Gas Inventories Climb with Another Triple-Digit Injection


Natural gas storage inventories increased 100 Bcf for the week ending May 17, according to the EIA’s weekly report. This injection is slightly below the market expectation, which was an inventory increase of 102 Bcf.

Thus far in 2019, lower-48 dry natural gas production is ~7.03 Bcf/d higher and Canadian net imports are 0.68 Bcf/d lower than the same period in 2018. Natural gas demand is up ~4.72 Bcf/d for the same period, with LNG exports accounting for 1.54 Bcf/d of that increase. Since injections started this season as of week ending March 29, 2019, total inventories have increased 646 Bcf. In 2018 for the same time frame, storage showed an injection of 246 Bcf.

Working gas storage inventories now sit at 1.753 Tcf, which is 137 Bcf above inventories at the same time last year and 274 Bcf below the five-year average.

At the time of this writing, the June 2019 contract was trading at $2.557/MMBtu, $0.014 above yesterday’s close of $2.543/MMBtu.

The production drop in West Virginia (described below) caused prices to hit the high for the week on Monday, at $2.673/MMBtu. Since the issue at the Salem Plant has been resolved, prices have reacted by dropping into the mid $2.50s. Events like these will have only a temporary impact on the market, as we saw with this event, unless the outage is expected to be long-term.

The summer weather forecast during the late winter season and early summer season showed an expectation of mild temperatures, calling for average to below-average power demand. However, forecasts have adjusted and now have a warmer expectation, creating anticipation for greater power demand.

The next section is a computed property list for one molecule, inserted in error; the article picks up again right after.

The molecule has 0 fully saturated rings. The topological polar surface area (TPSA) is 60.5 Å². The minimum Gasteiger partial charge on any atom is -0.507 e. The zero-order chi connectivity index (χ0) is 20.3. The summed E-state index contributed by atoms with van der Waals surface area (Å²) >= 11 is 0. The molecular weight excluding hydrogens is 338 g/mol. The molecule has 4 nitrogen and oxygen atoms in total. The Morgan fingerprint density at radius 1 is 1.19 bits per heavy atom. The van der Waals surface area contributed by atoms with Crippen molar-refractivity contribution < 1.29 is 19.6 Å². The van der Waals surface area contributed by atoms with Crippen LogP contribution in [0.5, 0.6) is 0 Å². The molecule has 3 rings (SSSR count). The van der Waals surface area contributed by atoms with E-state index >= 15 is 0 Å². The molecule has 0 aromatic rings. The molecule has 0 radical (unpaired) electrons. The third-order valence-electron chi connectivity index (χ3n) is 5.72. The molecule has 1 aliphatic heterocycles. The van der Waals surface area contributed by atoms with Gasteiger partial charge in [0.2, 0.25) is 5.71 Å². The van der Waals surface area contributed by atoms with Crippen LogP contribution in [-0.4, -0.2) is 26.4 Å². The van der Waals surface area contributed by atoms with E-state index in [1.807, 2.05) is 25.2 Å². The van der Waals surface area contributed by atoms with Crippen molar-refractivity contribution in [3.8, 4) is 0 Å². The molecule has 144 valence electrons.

See the chart below for projections of the end-of-season storage inventories as of November 1, the end of the injection season.

Gas Inventories Climb with Another Triple-Digit Injection

This Week in Fundamentals

The summary below is based on Bloomberg’s flow data and DI analysis for the week ending May 23, 2019.


  • Dry gas production decreased 0.38 Bcf/d. The decrease is mainly due to falling production in the East region (-0.51 Bcf/d), specifically in West Virginia (-0.62 Bcf/d). TCO issued an operational alert at the Markwest Salem Plant, causing significantly reduced deliveries into the system on May 19. This issue caused West Virginia production to fall by ~2 Bcf/d to start the week. Production rebounded by midweek and is now back to normal levels.
  • Canadian net imports increased 0.22 Bcf/d on the week.


  • Domestic natural gas demand decreased 0.35 Bcf/d week over week. Res/Com demand led the decline, falling 2.09 Bcf/d, but was offset by Power demand, which gained 2.22 Bcf/d. Industrial demand aided the decline, falling 0.46 Bcf/d week over week.
  • LNG exports decreased 0.24 Bcf/d week over week, while Mexican exports increased 0.03 Bcf/d.

Total supply is down 0.16 Bcf/d, while total demand decreased 0.57 Bcf/d week over week. With the decrease in demand outpacing the decrease in supply, expect the EIA to report a stronger injection next week. The ICE Financial Weekly Index report is currently expecting an injection of 102 Bcf. Last year, the same week saw an injection of 96 Bcf; the five-year average is an injection of 101 Bcf.

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